In my minute experience as a piano teacher, I have concluded that, arguably, there are many questions coming from a student a piano teacher should never attempt to answer — at least, truthfully. 

You might wonder why do I even raise this subject in this article. One of the reasons I attempt this is for you to write to me and comment and really enlighten me with your wisdom. All you better pedagogues and piano teachers than me you are most welcome to write and tell me your experiences with questions asked by your pupils, and of course, how you handled them. And I am not in any way patronising you here. It could be an honest survey, per se, so for us pedagogues to have a readily available list of all possible answered questions and relative scenarios handy. Ok, this sounds a bit far-fetched. But, let’s face it, at one point or another a hard question will arise, and we must be prepared, well, as much as possible, to tackle it. 

Another reason I brought forward this theme in today’s article is because of a peculiar question I was asked recently — and needless to say, I didn’t have a clue on how to answer it. This question wasn’t of the type “Sir, are you sure you’re not an alien”, that I have to admit I was asked in the past by a student of mine in his effort to understand how my technique was of such a high standard — to his eyes, anyway. No, I am talking about a question of the type “Sir, what shall I do when my [parent, brother, friend, uncle] says this to me?” I mean, the question I was asked wasn’t from the child-abuse denomination, where you should immediately alert the authorities, but I won’t disclose this question today. 

I am talking about hard questions like the following ones:

  1. Am I good at the piano? 
  2. What should I say to my mum to persuade her I want to become a musician?
  3. Why my mum shouts at me all the time?
  4. Will I ever be able to play a solo recital at Wigmore Hall?

Well, all those questions require you to utilize one of the most unfailing elements of human communication… ‘lying’. Lying is one of the greatest “inventions” of humanity. Lying is so powerful that can turn a timid piano pupil into a superstar, my dearest friends. But, why do I dare say this un-pedagogical thing you might ask? 

“Nikos, you should always be honest with your pupils and let them know what you really believe,” I hear you say.  

Here’s an example using the last question from above: First, I would like to ask you whether it is possible for all your students to play at Wigmore Hall? Will they ever? Come on, be truthful to yourself for once, and abandon your uncontrollable urge for pedagogical acceptance using in-vogue pedagogical conventions. You know this cannot happen; perhaps only 1% of your students could ever walk the stage of the Wigmore Hall in London. I would go one step further and say that perhaps none of your students could make it to one of the world’s greatest venues.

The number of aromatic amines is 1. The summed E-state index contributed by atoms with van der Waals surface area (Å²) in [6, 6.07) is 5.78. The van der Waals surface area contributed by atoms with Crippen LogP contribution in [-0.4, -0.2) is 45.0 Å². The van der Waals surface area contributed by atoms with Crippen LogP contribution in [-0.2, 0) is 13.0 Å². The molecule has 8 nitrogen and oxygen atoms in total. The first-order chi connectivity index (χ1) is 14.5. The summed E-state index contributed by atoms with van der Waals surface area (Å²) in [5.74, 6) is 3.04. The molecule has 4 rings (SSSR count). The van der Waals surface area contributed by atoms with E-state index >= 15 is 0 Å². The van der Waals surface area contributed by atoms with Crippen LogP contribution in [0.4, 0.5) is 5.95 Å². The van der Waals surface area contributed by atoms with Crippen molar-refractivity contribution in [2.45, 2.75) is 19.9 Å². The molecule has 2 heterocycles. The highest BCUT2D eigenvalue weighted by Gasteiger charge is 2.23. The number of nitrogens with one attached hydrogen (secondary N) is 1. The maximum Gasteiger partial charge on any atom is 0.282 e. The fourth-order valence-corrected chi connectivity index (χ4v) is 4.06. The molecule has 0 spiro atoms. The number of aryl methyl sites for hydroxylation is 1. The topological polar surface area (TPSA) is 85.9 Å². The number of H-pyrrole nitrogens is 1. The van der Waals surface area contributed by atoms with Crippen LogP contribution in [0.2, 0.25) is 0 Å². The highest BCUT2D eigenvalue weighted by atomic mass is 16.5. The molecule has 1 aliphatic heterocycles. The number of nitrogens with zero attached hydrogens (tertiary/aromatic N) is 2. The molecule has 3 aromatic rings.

But what would you say to your student if they asked this dreaded question? Would you say “No, you cannot play at Wigmore Hall, what are you thinking? It is very hard and you spend more time on TikTok than on practising the piano”. Would you say that? No, of course not. You need to lie, and you need to shamelessly lie to your student. I would say “Yes, you could play at Wigmore Hall one day, if you practise hard.” — before eventually that very student is graduating with a law degree and working in an office — The horror. You need to lie, but not only to your student. First, you need to lie to yourself. You need to lie to yourself because you know your student won’t be able to play at Wigmore Hall, and then you need to say yet another lie to your student: that they can make if they only tried their best. It is a lying fest, indeed. 

So, you are blatantly lying, and you accept that. Don’t worry about it too much. It is human nature, after all. Young people depend on good wordings and fake encouragement from their parents, friends and peers. Even if they are 5 foot 4 and they aspire to become the next Michael Jordan, there will be someone around to promise them glory on the NBA. As you may have noticed, this website is by no means politically correct. But, perhaps that’s why many people read it, because at least it’s, to my eyes anyway, truthful. 

Lie as much as possible, but lie with honour and purpose. 

Never say your own truth to your student, because at the end of the day, you are not the seer Calchas. You are not to proclaim that your student won’t be able to play a piano recital at Carnegie Hall, then get to a spaceship to Mars, come back, win the Nobel prize in literature (with his lone novel), and proclaim the meaning of life while at it. You know zilch about your students’ potential.  

So, stop playing the “honesty card” and start lying as soon as possible! Off you go!

Copyright © 1st of October 2022, by Nikos Kokkinis

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